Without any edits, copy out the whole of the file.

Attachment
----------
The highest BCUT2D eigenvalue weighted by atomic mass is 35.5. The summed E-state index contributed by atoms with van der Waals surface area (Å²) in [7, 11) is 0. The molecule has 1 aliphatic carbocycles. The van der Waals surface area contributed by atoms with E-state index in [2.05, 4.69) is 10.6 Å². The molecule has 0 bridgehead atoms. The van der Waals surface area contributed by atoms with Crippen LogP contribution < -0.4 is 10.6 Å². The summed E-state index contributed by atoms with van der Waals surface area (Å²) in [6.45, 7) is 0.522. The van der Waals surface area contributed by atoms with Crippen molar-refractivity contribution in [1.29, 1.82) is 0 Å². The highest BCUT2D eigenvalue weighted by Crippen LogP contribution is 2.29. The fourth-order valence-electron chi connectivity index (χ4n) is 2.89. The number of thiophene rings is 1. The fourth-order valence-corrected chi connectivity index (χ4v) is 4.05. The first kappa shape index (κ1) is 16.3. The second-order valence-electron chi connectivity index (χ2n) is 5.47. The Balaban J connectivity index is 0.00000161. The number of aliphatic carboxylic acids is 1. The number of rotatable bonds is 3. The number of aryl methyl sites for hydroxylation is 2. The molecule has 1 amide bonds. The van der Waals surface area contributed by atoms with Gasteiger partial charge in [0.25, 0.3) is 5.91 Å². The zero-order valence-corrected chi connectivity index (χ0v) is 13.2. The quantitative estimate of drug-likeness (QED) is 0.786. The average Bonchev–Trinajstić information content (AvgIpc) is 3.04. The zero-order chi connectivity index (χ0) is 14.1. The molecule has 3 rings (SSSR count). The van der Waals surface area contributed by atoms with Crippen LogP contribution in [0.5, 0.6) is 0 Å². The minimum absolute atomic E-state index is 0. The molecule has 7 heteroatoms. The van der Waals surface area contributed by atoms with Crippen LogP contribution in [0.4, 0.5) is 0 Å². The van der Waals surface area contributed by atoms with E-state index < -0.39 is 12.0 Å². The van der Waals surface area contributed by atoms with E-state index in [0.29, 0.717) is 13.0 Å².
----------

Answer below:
The highest BCUT2D eigenvalue weighted by atomic mass is 35.5. The summed E-state index contributed by atoms with van der Waals surface area (Å²) in [7, 11) is 0. The molecule has 1 aliphatic carbocycles. The van der Waals surface area contributed by atoms with E-state index in [2.05, 4.69) is 10.6 Å². The molecule has 0 bridgehead atoms. The van der Waals surface area contributed by atoms with Crippen LogP contribution < -0.4 is 10.6 Å². The summed E-state index contributed by atoms with van der Waals surface area (Å²) in [6.45, 7) is 0.522. The van der Waals surface area contributed by atoms with Crippen molar-refractivity contribution in [1.29, 1.82) is 0 Å². The highest BCUT2D eigenvalue weighted by Crippen LogP contribution is 2.29. The fourth-order valence-electron chi connectivity index (χ4n) is 2.89. The number of thiophene rings is 1. The fourth-order valence-corrected chi connectivity index (χ4v) is 4.05. The first kappa shape index (κ1) is 16.3. The second-order valence-electron chi connectivity index (χ2n) is 5.47. The Balaban J connectivity index is 0.00000161. The number of aliphatic carboxylic acids is 1. The number of rotatable bonds is 3. The number of aryl methyl sites for hydroxylation is 2. The molecule has 1 amide bonds. The van der Waals surface area contributed by atoms with Gasteiger partial charge in [0.25, 0.3) is 5.91 Å². The zero-order valence-corrected chi connectivity index (χ0v) is 13.2. The quantitative estimate of drug-likeness (QED) is 0.786. The average Bonchev–Trinajstić information content (AvgIpc) is 3.04. The zero-order chi connectivity index (χ0) is 14.1. The molecule has 3 rings (SSSR count). The van der Waals surface area contributed by atoms with Crippen LogP contribution in [0.5, 0.6) is 0 Å². The minimum absolute atomic E-state index is 0. The molecule has 7 heteroatoms. The van der Waals surface area contributed by atoms with Crippen LogP contribution in [0.4, 0.5) is 0 Å². The van der Waals surface area contributed by atoms with E-state index < -0.39 is 12.0 Å². The van der Waals surface area contributed by atoms with E-state index in [0.29, 0.717) is 13.0 Å².